Witnesses at the hearing told committee members about the fact that plastic bags and containers have caused tremendous problems to critical wastewater infrastructure systems in rural communities. They said that rural communities are especially impacted with open landscapes and limited budgets. The City of Fort Stockton became one of the first cities in Texas to ban plastic bags along with other litter control ordinances because of the negative impacts to their residents and economy. “If you leave (litter) alone and don’t take care of it, the rats will take over Texas,” testified Warren Oakley, a City of Fort Stockton Building Official.
“This is a statewide problem with far-reaching economic impact that needs to be addressed. The agriculture industry, hunting enthusiasts, industrial plants and our taxpayer-funded city utilities all must increase costs to deal with this problem of litter in our fields and streams. This is a problem that affects all Texans and quietly increases costs to Texas taxpayers and consumers through taxpayer-funded cleanup and maintenance efforts,” said Booth, who is a well-respected Austin-based water attorney and environmental expert.
Sid Miller, Texas Agriculture Commissioner commenting on the committee’s charge said, “I am pleased and gratified that Lieutenant Governor Patrick has included litter to those issues the Committee on Agriculture, Water and Rural Affairs will be studying this interim. I look forward to working closely with Chairman Charles Perry and the committee members to find ways to preserve our important Texas natural resources, to help Texas agricultural producers and ensure a way we can hand our children and grandchildren the same beautiful Texas that was handed to us.”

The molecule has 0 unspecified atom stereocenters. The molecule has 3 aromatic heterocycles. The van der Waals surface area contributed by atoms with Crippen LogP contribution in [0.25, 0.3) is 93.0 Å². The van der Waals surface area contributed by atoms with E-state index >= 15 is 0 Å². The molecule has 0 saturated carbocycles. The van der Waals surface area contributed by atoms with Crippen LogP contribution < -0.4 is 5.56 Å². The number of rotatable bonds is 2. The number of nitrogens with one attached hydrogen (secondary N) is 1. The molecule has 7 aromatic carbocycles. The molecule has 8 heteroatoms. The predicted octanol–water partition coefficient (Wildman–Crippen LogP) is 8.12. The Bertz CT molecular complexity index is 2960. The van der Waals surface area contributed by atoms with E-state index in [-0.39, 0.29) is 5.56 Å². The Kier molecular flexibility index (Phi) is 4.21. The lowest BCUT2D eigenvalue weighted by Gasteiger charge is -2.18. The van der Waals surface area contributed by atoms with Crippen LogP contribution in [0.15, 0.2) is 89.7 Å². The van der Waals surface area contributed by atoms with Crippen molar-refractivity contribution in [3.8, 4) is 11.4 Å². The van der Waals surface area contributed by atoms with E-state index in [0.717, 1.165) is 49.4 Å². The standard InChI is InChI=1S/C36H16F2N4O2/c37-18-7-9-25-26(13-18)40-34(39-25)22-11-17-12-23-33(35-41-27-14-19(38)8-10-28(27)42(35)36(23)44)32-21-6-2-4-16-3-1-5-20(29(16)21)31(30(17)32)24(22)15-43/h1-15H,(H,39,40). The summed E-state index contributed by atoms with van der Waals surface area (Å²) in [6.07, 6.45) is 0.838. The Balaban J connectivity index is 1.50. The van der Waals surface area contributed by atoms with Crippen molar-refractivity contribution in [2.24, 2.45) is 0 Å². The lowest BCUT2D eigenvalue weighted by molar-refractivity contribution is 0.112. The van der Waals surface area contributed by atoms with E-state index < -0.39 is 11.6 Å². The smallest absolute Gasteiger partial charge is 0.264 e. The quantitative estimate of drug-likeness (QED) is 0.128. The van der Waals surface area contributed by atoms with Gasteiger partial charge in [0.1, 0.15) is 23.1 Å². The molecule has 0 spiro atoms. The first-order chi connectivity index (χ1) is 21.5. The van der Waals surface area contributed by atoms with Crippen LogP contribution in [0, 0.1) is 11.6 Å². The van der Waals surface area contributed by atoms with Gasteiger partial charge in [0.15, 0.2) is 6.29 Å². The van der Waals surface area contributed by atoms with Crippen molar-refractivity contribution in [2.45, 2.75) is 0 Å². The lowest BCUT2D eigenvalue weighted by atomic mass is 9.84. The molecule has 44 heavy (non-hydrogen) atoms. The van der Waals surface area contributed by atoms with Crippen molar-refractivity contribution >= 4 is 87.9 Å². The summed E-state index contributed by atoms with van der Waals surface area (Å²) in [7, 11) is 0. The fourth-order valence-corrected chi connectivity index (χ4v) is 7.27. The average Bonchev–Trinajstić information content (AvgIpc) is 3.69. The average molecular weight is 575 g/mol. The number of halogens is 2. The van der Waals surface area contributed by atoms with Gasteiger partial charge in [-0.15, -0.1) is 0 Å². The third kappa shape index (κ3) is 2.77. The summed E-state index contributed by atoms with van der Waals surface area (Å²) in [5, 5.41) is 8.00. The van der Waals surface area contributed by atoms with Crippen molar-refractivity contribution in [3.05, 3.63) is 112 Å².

Texans for Clean Water was formally organized in 2013 when Mike Garver of Houston and Trammell Crow of Dallas joined forces to bring the problem of floatable debris in our waterways to state and local officials. The goal of Texans for Clean Water is to organize a statewide group of business leaders through a common initiative. Revitalizing our waterways improves neighborhoods, brings recreational opportunities to our communities, and encourages economic growth. Education and collaboration between the business community and the government are key to developing and adopting best practices to prevent storm water debris and litter from entering our waterways. For more information, please visit their website at: http://www.texansforcleanwater.com/
On January 1st, Port Aransas’ ban on single-use plastic checkout bags went into full effect. It’s only fitting, then, that our Bag Hero this month is someone like Port A resident Julie Findley. As the chairperson of Keep Port Aransas Beautiful and a Skip the Plastic volunteer, Julie championed the move to ban plastic checkout bags.
She hopes everyone will start to bring their own reusable bags when going shopping and is “…optimistic that the transition from plastic to reusable bags will be smooth.”
Paraphrasing a Chinese proverb, she says, “A journey of a thousand miles begins with a single step. Preventing plastic bags from entering coastal and marine environments is just one step toward cleaning up our ocean.“
Kudos to Julie and the City of Port Aransas! For more information, go to: www.cityofportaransas.org/BAG_BAN.cfm
Our Bag Heroes for December are the members of the American Cetacean Society – TAMUCC Student Coalition. As future marine scientists, they know all about the threats that littered plastic bags and other marine debris pose to dolphins and whales.
Want to save a dolphin or whale? Bring your own bag!